by Erik K. Palin is mediocre, again, regurgitating talking points mechanically, not thinking. Palin’s just babbling. She makes George W. Bush sound like Cicero…. …I am well andtruly embarrassed for her. I think she’s a good woman who might well be a great governor of Alaska. But good grief, just watch this train wreck. David Brooks chimes in:
(Writer for NeoConstant)
For some time now–and increasingly over the past week or two–my discomfort with Palin has been increasing.
I know that by writing this, some conservatives will think me treacherous, but I have to say it. I was wrong :
Palin is NOT ready to be Vice President, let alone President, and the McCain camp was WRONG to pick her.
From my very light vetting of her, I came away with the belief that:
On that front, I was right. The GOP did need someone like Palin. Just not Palin.
Not someone this naive about global affairs.
And I’m not alone. Kathleen Parker writes:
Palin’s recent interviews with Charles Gibson, Sean Hannity, and now Katie Couric have all revealed an attractive, earnest, confident candidate. Who Is Clearly Out Of Her League. Palin filibusters. She repeats words, filling space with deadwood. Cut the verbiage and there’s not much content there…And there are more. The Palin choice that so wowed and wooed the Conservative base is starting to meet with some doubt, regret, and flat out animosity.
James Fallows writes:
She is not as smart or disciplined as Barack Obama. If she were, she would sound better than she does at this point. And the McCain team has done absolutely nothing to defuse these problems — nor, to be honest, has Palin herself apparently learned the first thing about successfully finessing questions she is not ready to handle. Conservative columnist Rod Dreher has this to say:
Sarah Palin has many virtues. If you wanted someone to destroy a corrupt establishment, she’d be your woman. But the constructive act of governance is another matter. She has not been engaged in national issues, does not have a repertoire of historic patterns and, like President Bush, she seems to compensate for her lack of experience with brashness and excessive decisiveness.And there are more.
George Will, and David Frum, who writes
“So this is the future of the Republican party you are looking at: a future in which national security has bumped down the list of priorities behind abortion politics, gender politics, and energy politics.” Which is where I come in.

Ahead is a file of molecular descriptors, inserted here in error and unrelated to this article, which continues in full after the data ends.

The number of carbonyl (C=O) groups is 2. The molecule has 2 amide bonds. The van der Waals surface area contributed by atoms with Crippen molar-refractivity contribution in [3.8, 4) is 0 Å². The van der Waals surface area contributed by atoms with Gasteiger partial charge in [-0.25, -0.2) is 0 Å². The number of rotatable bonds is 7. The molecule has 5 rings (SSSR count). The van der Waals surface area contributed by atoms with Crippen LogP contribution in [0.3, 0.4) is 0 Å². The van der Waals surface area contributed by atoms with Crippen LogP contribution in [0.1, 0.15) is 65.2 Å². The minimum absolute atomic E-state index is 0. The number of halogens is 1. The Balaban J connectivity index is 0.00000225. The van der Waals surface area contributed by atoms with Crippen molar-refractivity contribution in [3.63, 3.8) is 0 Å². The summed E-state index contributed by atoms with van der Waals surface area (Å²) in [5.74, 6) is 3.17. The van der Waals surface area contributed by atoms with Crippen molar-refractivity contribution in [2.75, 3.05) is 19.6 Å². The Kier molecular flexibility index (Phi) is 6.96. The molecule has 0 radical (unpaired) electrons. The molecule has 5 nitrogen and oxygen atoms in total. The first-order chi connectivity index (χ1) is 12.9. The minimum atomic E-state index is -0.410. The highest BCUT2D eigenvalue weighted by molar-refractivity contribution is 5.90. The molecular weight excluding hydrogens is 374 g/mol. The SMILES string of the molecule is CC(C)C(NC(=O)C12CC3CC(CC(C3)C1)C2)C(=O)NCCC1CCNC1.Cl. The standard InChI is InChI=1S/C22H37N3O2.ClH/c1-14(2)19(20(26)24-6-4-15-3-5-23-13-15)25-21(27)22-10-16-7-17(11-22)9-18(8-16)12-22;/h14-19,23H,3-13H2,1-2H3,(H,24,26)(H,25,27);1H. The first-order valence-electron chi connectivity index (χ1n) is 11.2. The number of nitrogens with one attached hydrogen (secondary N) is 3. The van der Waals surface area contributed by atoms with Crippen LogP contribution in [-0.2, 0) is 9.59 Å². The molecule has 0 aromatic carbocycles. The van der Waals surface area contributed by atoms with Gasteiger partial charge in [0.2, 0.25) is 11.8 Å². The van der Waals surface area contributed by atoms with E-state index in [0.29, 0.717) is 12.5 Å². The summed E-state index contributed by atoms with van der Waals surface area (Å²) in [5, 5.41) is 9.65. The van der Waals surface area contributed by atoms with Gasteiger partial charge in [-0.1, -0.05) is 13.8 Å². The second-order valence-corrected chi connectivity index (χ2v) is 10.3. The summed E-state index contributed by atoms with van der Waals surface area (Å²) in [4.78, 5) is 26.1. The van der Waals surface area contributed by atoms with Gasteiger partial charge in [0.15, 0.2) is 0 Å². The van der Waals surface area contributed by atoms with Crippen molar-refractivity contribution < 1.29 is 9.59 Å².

This is NOT the vision of the Republican Party I care to see.
I am not a social issues voter. I am more annoyed than anything that we have to have this abortion debate every four years.
Gay marriage should be State politics, not national politics.
Can we talk economics and security please? These, to me, are relevant issues and especially for this race. I want to know who the best candidate for the economy will be–and after these past few weeks, the financial meltdown, and so forth, I’m rather inclined to not trust either party, and to not subscribe wholly to the idea of free market at all costs with no real oversight, no true fiscal conservatism, nothing.
McCain will no doubt operate more like a Democrat than a Republican in many of his economic policies, except he will be somewhat watered down by his Party and advisers, giving us a half-baked economic policy at best.
As far as I can tell her grasp of the economy is no better. She’s really a populist, who used higher taxes on oil companies to give payouts to Alaskans (no wonder her popularity there was high!) Not really the most conservative of moves, though…
Then there is national security.
McCain is as strong as they come in this arena, and it was his strength here that made me like him as much as I did. He’s very savvy on foreign policy issues, and was quite on the mark with his support of the surge. He would make a good commander in chief.
But he could kick the bucket in a year, leaving us with commander in chief Sarah Palin.
I shudder at the thought.
Even more than at the thought of Obama as head of the military, amazingly. I think Obama will follow a very Clintonian foreign policy, and I’m not against that. Clinton was every bit a liberal neocon with his interventionist policy in the Balkans, in Somalia, and in Iraq (sort of).
So I was wrong. I was just plain wrong about Palin. And so was McCain, though he can’t admit it now.
Kathleen Parker said it best:
Only Palin can save McCain, her party, and the country she loves. She can bow out for personal reasons, perhaps because she wants to spend more time with her newborn. No one would criticize a mother who puts her family first.
Do it for your country.
Palin is mediocre, again, regurgitating talking points mechanically, not thinking. Palin’s just babbling. She makes George W. Bush sound like Cicero….
…I am well andtruly embarrassed for her. I think she’s a good woman who might well be a great governor of Alaska. But good grief, just watch this train wreck.
David Brooks chimes in: